Bridging Leadership Lessons from the Workplace and Those Experiences Shaping Today's Youth and Tomorrow's Leaders
A popular saying in sports today is that iron sharpens iron. Meaning that competition can be used to push each other to improve, and you need to surround yourself with others who want to get better. When both people are committed to growth, they recognize challenges as opportunities and not obstacles.
Competitive people can be found everywhere in life. It’s obvious when you see them participating in an athletic event, but they are also recognizable when playing cards, sitting in a classroom or at the workplace. I absolutely love having those competitive people on my teams - whether I’m coaching sports or working on a project at work. They want to win and winning is typically fun! Most people who have been part of a successful team know what collaboration and cooperation to work towards an aligned goal feels like. Knowing that your teammate will support you and have your back when the challenges get tough, helps drive you forward with greater energy than you would have faced it alone. I have found it to be easier to focus the competitive spirit of a person than to try and instill it in someone to whom it is not natural.
There is a line between being competitive and being overly competitive. While it typically is easy to see, sometimes the competitiveness is simply misdirected. Instead of competing alongside or with your team, they start competing against a teammate. Their desire to “win” as they define it becomes greater than the “win” as you, the leader or the team has defined.
As leaders, coaches, and parents it’s our job to recognize when the focus of their competitiveness changes and work to realign their goals and understand their role on the team. If you are a member of the team and you recognize that a teammate is more focused on them winning than the team winning, then it is also on you to help create an environment in which the person can contribute and feel the benefit of the team win to the same degree that they would feel the individual win. When people have a shared vision of success, it’s easier to align and use the 3 Pillars of Impact to get there.
How to Make Sure You Compete With and Not Against Teammates
Communicate - The 3 Pillars are founded on the ability to communicate. If you can’t deliver expectations, or positively challenge, or show appreciation, the team is destined for failure before they have even begun. Share your vision and ask others about their vision. Share feedback and ask questions. If you have opened dialogue when times are good, that door will be open if you need to talk when times are tough.
Humility - Nobody is bigger than the team. The Hall of Fame and Super Bowl winning Coach, Tony Dungy, asked in his book Mentor Leader, “Am I prepared to have great success and not get any credit for it?” If you are more worried about your individual success than the team success, then maybe you might be contributing to the problem. Don’t add to the need of another to compete with you.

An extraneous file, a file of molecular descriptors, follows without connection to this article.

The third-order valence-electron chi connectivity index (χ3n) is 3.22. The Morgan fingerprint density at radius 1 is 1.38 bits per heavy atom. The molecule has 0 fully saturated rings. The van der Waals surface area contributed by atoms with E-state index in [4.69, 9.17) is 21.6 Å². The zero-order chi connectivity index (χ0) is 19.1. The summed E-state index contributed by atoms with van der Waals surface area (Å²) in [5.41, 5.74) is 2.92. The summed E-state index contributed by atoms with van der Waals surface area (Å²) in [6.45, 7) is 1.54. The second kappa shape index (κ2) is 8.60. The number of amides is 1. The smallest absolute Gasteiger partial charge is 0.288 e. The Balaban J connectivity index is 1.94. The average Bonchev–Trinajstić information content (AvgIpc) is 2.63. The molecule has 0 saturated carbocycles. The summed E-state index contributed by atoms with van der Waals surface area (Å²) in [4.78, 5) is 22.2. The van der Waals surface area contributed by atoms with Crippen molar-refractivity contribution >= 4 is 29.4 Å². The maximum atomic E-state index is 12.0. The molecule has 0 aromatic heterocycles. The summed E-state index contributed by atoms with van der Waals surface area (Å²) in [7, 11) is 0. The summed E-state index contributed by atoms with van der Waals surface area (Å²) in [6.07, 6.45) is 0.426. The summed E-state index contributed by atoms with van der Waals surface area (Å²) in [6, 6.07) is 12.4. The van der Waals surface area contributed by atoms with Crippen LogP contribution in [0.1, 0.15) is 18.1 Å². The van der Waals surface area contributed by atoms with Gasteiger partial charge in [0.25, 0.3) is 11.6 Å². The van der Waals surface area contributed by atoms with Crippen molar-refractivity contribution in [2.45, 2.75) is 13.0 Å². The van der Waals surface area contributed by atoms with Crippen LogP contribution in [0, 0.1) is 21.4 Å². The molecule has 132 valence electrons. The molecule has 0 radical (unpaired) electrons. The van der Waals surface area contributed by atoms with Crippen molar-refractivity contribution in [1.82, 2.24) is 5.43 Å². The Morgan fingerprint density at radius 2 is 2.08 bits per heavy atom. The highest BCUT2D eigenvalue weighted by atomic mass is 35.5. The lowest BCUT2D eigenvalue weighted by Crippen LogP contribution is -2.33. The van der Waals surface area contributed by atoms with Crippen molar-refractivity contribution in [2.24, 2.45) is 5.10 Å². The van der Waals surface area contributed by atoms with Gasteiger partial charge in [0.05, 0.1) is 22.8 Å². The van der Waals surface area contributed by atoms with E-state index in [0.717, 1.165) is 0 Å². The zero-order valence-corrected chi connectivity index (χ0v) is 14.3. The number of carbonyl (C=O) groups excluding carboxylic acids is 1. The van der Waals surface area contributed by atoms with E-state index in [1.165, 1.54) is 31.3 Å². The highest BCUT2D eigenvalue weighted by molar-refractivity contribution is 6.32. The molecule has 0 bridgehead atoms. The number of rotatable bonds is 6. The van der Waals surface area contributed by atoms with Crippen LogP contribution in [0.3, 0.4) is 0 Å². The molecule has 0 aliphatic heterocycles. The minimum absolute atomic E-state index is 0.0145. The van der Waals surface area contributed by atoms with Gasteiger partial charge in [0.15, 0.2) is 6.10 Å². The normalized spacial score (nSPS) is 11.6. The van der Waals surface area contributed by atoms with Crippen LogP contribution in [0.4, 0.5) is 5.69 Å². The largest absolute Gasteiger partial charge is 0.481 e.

Encourage - Everyone likes to win. To be recognized. Encourage the behavior that is needed. Compliment them when they play the role that the team needs them to play. Competitive people especially need to know that they contribute. While it may be against their nature to play a different role, if they can see the value and feel the recognition and reward of performing that role, then they will jump in headfirst.
Align - Talk to everyone about the shared vision. Reinforce the roles in which people are at their best but more than that, talk about how the roles help the team move towards the vision. If everyone is talking about the vision, it’s much easier to correct misalignments and reinforce that it is the vision of the team and not an individual.
Demonstrate - Walk the walk. Be the teammate and coworker that you want to see in others. Follow the principles and work towards the vision. It’s easy to point out the faults in others while not living up to the same values.
It’s normal to see people jockey for position. Friendly competition can be helpful and invigorating when used appropriately and kept in perspective. But when our egos get involved and we start measuring our worth and value versus others is when it becomes dangerous to success. It is not always an ego or jealousy situation but instead part of a person’s own self-assessment. In my post Why Your Opponent is Your Best Teacher, I pose the question of why you run your race. To beat the person next to you or to run it as fast as you can.
It’s understandable that individuals can lose sight of the greater objective when they have a competitive nature. They misplace their focus as well as mistaking the feeling of competition or challenge as something to be defeated instead of used to fuel continued growth. Whether you are the leader or a member of the team, alignment of the individuals on the team to the shared vision as well as the acceptance of the roles each team member plays towards that success will be vital to mutual success. Competing alongside and not against each other is how teams will have success Beyond Today.
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Tom Brown - a husband and a father who is simply trying to make a difference. Using my experience as a Manufacturing Executive to connect leadership from the boardroom to the hardwood to help teams grow and develop to make a difference in the lives of others.
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